School grades: Louisiana may give student growth more weight


In this photo posted on Twitter, students crowd a hallway, Tuesday, Aug. 4, 2020, at North Paulding High School in Dallas, Ga. The 30,000-student suburban Paulding County school district in suburban Atlanta resumed classes Monday with 70% of students returning for in-person classes five days a week, days after the principal at North Paulding announced some members of the football team had tested positive for COVID-19. The district says it is encouraging mask use, but isn’t requiring it. (Twitter via AP)

BATON ROUGE, La. (AP) — Louisiana’s state education superintendent says school ratings should give more weight to student improvement — something that would cut the number of schools given a D or an F.

Superintendent Cade Brumley wants student growth to count for 38% of the grade rather than the current 25%, The Advocate reported.

“I think it makes great sense,” said Wes Watts, president of the Louisiana Association of School Superintendents and superintendent of the West Baton Rouge Parish School District.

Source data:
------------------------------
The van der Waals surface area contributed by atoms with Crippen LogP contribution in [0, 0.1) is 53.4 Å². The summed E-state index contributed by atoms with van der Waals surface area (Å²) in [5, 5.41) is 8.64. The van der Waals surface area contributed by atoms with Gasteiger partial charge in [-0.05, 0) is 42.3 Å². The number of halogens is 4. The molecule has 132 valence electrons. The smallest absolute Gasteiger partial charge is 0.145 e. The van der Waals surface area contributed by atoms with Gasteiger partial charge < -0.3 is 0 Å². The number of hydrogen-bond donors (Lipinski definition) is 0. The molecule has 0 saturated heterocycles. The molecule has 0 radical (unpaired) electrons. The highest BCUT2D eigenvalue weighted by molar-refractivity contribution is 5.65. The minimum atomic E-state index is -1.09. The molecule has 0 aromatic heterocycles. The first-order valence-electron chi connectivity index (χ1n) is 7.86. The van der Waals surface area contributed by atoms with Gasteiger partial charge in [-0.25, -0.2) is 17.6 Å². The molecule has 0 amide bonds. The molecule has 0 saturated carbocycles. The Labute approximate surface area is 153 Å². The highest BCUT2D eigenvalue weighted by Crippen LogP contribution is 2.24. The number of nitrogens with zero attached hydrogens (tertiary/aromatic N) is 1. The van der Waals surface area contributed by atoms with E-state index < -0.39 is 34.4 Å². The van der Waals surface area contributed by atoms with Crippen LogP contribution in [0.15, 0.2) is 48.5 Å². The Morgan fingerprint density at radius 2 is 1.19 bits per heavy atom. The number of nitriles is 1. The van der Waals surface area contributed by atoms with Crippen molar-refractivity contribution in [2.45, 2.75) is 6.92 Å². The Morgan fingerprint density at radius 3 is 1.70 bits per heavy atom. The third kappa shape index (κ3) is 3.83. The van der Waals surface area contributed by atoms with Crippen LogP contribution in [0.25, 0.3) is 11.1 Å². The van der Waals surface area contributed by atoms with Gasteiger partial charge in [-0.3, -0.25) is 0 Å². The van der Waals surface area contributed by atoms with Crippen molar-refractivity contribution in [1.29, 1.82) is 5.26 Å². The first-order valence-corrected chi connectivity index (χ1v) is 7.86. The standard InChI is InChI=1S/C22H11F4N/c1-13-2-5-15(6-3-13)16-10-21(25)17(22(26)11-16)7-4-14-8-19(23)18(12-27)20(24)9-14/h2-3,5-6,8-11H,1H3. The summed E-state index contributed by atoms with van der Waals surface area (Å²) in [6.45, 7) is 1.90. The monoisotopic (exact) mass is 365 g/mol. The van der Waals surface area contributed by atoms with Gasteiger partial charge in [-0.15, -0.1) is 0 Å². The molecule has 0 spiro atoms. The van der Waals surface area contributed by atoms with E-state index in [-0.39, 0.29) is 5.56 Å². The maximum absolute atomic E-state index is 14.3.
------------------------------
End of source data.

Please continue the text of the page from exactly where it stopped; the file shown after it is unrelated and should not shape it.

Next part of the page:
A 38% share for student growth would bring Louisiana to the national average, said Kathy Noel, deputy assistant superintendent for assessments, accountability and analytics.

Schools rated D or F made up about 23% of the total in 2019, and simulations indicate that about half of them would go up one grade under the proposed system, she said.

Critics contend the change would be cosmetic, making schools look better by diluting the grading system.

The Louisiana Association of School Superintendents has endorsed the proposal and the state Board of Elementary and Secondary Education is set to discuss it June 15-16.

School scores used to be based largely on students’ performance on key tests.

Student growth — whether students meet learning targets regardless of test scores and how they compare to their peers — was added in 2017.

The School Accountability Commission, which advises the state board, recommended that student growth account for 47.5% of scores, Brumley said.

If the board approves it, the change would likely need federal approval. It would take effect for the 2021-22 school year.

Barry Erwin, president of the Council for a Better Louisiana, a longtime advocate of school accountability, said Friday his group is open to Brumley’s plan.

“From our perspective, having a higher level of student growth is not a bad thing,” Erwin said.

Public school letter grades have sparked arguments since they began in 2011.

Backers say they give parents and others an easy-to-understand way to see how schools are faring.

Opponents say school performance scores and letter grades are misleading.

State education leaders have not decided whether public schools will get letter grades for the 2020-21 school year.

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